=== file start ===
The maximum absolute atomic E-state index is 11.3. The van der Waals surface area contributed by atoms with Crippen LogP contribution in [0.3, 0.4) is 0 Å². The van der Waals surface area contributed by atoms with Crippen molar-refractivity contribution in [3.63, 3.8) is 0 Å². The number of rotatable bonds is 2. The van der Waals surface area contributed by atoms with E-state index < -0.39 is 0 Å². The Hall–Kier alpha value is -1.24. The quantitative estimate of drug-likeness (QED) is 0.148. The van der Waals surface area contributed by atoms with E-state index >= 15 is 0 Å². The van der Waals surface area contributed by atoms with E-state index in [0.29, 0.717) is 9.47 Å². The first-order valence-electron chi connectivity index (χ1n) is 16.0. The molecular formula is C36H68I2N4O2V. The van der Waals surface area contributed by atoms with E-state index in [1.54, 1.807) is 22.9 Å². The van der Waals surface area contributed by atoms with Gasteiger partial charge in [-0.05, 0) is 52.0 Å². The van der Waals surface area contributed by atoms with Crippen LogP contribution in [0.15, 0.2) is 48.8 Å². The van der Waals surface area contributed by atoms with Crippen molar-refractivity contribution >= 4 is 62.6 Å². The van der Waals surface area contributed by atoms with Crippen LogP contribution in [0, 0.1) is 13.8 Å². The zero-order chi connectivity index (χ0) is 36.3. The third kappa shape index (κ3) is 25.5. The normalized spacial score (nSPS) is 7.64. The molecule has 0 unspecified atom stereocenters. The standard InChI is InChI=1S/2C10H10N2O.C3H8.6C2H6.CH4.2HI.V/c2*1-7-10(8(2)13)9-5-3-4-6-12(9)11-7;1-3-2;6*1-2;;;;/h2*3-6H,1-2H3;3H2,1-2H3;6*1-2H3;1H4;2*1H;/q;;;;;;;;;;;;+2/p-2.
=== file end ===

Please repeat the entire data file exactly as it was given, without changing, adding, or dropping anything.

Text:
The maximum absolute atomic E-state index is 11.3. The van der Waals surface area contributed by atoms with Crippen LogP contribution in [0.3, 0.4) is 0 Å². The van der Waals surface area contributed by atoms with Crippen molar-refractivity contribution in [3.63, 3.8) is 0 Å². The number of rotatable bonds is 2. The van der Waals surface area contributed by atoms with E-state index < -0.39 is 0 Å². The Hall–Kier alpha value is -1.24. The quantitative estimate of drug-likeness (QED) is 0.148. The van der Waals surface area contributed by atoms with E-state index >= 15 is 0 Å². The van der Waals surface area contributed by atoms with E-state index in [0.29, 0.717) is 9.47 Å². The first-order valence-electron chi connectivity index (χ1n) is 16.0. The molecular formula is C36H68I2N4O2V. The van der Waals surface area contributed by atoms with E-state index in [1.54, 1.807) is 22.9 Å². The van der Waals surface area contributed by atoms with Gasteiger partial charge in [-0.05, 0) is 52.0 Å². The van der Waals surface area contributed by atoms with Crippen LogP contribution in [0.15, 0.2) is 48.8 Å². The van der Waals surface area contributed by atoms with Crippen molar-refractivity contribution >= 4 is 62.6 Å². The van der Waals surface area contributed by atoms with Crippen LogP contribution in [0, 0.1) is 13.8 Å². The zero-order chi connectivity index (χ0) is 36.3. The third kappa shape index (κ3) is 25.5. The normalized spacial score (nSPS) is 7.64. The molecule has 0 unspecified atom stereocenters. The standard InChI is InChI=1S/2C10H10N2O.C3H8.6C2H6.CH4.2HI.V/c2*1-7-10(8(2)13)9-5-3-4-6-12(9)11-7;1-3-2;6*1-2;;;;/h2*3-6H,1-2H3;3H2,1-2H3;6*1-2H3;1H4;2*1H;/q;;;;;;;;;;;;+2/p-2.